What I'm thinking about, is that data migration can be thought of as an accelerated lifecycle (in my case a policy), so different events can be triggered while the data is migrated like:
- TariffRecalculated (may be of interest of different contexts; Accounting, Policy managment, Communication, User access)
- InsurancePackChanged
- ClaimReported
- etc. etc.

I'm just experimenting but would be nice to have some feedback from the community.

Had fun in the last three days of educational workshop, playing with a different domain.

Instead of something we had a real expert in the room, we've chosen to run the workshop on something we had real customer experience: the Italian railways company.

I've chosen that, because everybody acknowledges that it's a complex domain. Yet we managed to model a lot of it. Or at least to have an emergent structure and vision of the next step.

It's been actually fun, because we ended up with quite a few proposal for improvement that turned out easy on top of an Event-Driven architecture.

Food for thoughts.

Alberto

Hey everybody,

I'm going to try out event storming within my company next week.
I really think my goal is to come to a common understanding and share the knowledge that is floating around in all the single heads.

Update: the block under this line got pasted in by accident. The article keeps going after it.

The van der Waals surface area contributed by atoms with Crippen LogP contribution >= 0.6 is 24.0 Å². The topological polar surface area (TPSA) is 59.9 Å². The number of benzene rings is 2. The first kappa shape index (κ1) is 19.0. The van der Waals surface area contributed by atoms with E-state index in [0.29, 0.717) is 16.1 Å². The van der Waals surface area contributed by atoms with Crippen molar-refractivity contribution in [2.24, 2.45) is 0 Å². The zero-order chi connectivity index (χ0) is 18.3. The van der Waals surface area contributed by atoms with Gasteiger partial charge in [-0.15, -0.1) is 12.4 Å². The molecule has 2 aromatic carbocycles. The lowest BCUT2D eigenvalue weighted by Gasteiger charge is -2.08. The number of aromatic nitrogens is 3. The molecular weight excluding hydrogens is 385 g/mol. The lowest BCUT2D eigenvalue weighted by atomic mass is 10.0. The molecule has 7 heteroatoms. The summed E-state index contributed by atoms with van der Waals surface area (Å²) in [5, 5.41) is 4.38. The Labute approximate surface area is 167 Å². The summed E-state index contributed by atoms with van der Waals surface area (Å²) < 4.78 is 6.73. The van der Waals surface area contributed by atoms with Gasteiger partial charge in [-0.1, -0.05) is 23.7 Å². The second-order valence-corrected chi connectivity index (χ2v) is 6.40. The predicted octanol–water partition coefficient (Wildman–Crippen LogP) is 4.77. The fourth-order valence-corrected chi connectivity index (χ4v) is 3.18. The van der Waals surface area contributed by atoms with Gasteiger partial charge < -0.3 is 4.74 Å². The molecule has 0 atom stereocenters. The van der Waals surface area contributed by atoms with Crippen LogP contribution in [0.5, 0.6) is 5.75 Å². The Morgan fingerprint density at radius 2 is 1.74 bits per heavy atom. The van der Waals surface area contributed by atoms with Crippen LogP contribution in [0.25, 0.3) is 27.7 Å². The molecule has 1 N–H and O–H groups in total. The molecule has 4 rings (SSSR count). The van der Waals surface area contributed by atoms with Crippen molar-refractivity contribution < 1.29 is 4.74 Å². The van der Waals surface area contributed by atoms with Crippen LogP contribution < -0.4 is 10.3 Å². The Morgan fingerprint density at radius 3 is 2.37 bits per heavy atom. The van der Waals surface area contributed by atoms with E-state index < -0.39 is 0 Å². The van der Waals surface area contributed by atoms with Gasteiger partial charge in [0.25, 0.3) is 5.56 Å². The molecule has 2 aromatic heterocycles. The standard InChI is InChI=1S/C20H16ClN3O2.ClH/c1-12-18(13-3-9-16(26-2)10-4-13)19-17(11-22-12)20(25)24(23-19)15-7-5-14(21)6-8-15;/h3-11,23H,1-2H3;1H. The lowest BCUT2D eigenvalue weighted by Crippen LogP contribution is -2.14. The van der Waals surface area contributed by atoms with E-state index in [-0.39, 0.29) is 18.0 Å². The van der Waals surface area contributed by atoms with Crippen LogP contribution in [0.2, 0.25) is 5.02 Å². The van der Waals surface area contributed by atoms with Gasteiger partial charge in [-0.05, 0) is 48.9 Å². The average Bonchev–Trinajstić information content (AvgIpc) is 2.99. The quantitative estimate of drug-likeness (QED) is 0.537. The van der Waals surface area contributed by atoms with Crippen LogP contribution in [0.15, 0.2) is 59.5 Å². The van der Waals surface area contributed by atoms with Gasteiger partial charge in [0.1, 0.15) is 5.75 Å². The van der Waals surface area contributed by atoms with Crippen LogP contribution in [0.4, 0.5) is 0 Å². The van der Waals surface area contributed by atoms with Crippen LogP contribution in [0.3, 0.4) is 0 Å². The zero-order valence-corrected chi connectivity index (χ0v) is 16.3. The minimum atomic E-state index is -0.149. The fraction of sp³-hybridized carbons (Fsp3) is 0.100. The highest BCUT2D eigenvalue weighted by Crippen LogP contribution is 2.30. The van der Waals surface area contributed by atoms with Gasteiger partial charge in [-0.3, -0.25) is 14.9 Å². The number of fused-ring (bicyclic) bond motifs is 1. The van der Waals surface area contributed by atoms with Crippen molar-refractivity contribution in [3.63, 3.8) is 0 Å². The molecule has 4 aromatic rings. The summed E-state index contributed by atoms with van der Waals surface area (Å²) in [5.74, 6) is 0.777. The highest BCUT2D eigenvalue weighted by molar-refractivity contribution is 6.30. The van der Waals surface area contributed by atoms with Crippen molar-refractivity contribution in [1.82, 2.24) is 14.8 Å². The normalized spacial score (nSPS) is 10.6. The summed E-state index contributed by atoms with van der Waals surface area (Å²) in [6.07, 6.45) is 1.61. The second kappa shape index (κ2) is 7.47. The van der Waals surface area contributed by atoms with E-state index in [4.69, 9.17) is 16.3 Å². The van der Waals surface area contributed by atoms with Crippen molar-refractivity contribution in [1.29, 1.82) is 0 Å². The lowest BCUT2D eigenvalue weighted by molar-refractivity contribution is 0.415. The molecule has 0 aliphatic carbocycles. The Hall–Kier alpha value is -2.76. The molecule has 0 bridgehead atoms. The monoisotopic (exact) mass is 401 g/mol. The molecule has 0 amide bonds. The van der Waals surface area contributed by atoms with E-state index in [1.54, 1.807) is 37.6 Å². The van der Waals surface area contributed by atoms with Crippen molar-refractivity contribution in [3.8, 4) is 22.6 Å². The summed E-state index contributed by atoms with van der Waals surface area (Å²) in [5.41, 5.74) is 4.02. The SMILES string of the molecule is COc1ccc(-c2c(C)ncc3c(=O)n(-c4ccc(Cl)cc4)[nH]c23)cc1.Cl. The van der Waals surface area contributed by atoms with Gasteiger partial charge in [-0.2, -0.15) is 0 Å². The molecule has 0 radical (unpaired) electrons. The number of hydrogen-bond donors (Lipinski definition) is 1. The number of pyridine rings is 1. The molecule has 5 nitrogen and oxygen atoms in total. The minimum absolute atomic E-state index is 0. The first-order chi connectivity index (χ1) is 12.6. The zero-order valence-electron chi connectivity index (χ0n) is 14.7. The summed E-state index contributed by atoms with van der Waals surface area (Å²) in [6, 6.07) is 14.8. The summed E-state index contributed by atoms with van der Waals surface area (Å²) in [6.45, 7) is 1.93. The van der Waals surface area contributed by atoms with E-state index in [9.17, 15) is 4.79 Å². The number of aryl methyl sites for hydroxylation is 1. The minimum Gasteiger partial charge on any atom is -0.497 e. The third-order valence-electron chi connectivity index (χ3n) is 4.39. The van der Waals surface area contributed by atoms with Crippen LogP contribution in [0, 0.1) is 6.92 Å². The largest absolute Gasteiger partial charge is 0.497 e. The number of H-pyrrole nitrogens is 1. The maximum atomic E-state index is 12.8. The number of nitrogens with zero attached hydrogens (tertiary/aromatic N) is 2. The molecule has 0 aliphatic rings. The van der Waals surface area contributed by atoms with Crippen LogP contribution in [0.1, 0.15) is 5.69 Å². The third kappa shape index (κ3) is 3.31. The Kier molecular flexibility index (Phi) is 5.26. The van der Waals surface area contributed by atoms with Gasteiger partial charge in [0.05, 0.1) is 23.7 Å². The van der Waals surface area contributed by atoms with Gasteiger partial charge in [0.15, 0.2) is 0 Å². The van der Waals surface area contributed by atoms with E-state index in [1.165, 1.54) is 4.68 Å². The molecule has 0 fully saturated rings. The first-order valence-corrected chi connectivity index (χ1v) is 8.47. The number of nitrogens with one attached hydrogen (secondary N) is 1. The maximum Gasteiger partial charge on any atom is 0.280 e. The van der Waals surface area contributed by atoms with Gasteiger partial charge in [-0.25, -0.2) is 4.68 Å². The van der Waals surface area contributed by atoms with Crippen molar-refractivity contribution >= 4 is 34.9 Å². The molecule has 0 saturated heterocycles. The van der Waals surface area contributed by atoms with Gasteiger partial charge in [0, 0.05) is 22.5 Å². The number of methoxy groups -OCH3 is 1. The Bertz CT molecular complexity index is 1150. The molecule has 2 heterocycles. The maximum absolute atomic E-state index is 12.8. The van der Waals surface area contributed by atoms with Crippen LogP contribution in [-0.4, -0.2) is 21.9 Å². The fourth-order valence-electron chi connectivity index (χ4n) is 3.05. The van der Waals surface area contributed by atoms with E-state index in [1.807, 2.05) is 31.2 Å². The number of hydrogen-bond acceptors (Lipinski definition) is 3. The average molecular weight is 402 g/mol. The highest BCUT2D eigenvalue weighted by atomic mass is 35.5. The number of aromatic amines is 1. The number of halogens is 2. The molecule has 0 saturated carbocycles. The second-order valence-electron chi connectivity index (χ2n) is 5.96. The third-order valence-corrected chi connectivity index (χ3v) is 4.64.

In +Alberto Brandolini's book he states that this should not be used as a selling point for the strategy. So I wonder is it also a bad idea to set this as a goal for such a meeting?

Best Christian

Had an interesting conversation yesterday with +Paul Rayner about ...well almost everything! :-) However, one of the interesting bits was about strategies to wrap up the design artifact.

Looks like there are so many different ways to deal with that, and I am nowhere close to a definitive answer. So I'd like to hear your opinions/ideas about that.

Different context yesterday: more a product exploration than a business driven one.

The interesting bits were related to the fact that we were discovering designing not the perfect match for one specific organisation, but a more generic market fit.

Probably the most interesting one is that being right doesn't necessarily pay off: if the underlying problem is complex, but your users haven't realised it yet, they might be more inclined to buy something apparently simpler, matching their own mental model rather than something complex, that looks like "too much stuff I'll neve need". The real challenge became wrapping complexity with simplicity or presenting something with sophisticated internal machinery like a relatively trivial tool from the outside.

Other key point was: we have no guarantee that the customer's bottleneck is within scope. Our product might serve a support flow, and not the most critical one, or it might map with multiple bottlenecks in the company.

One of the approaches that seemed interesting was to try to solve at least one problem for a given category of users in a distinctive way, in order to hit the potential decision maker. Or consciously decide to focus primarily on some users, and limit ourselves to the basic homework in ancillary portions of the flow.

Alberto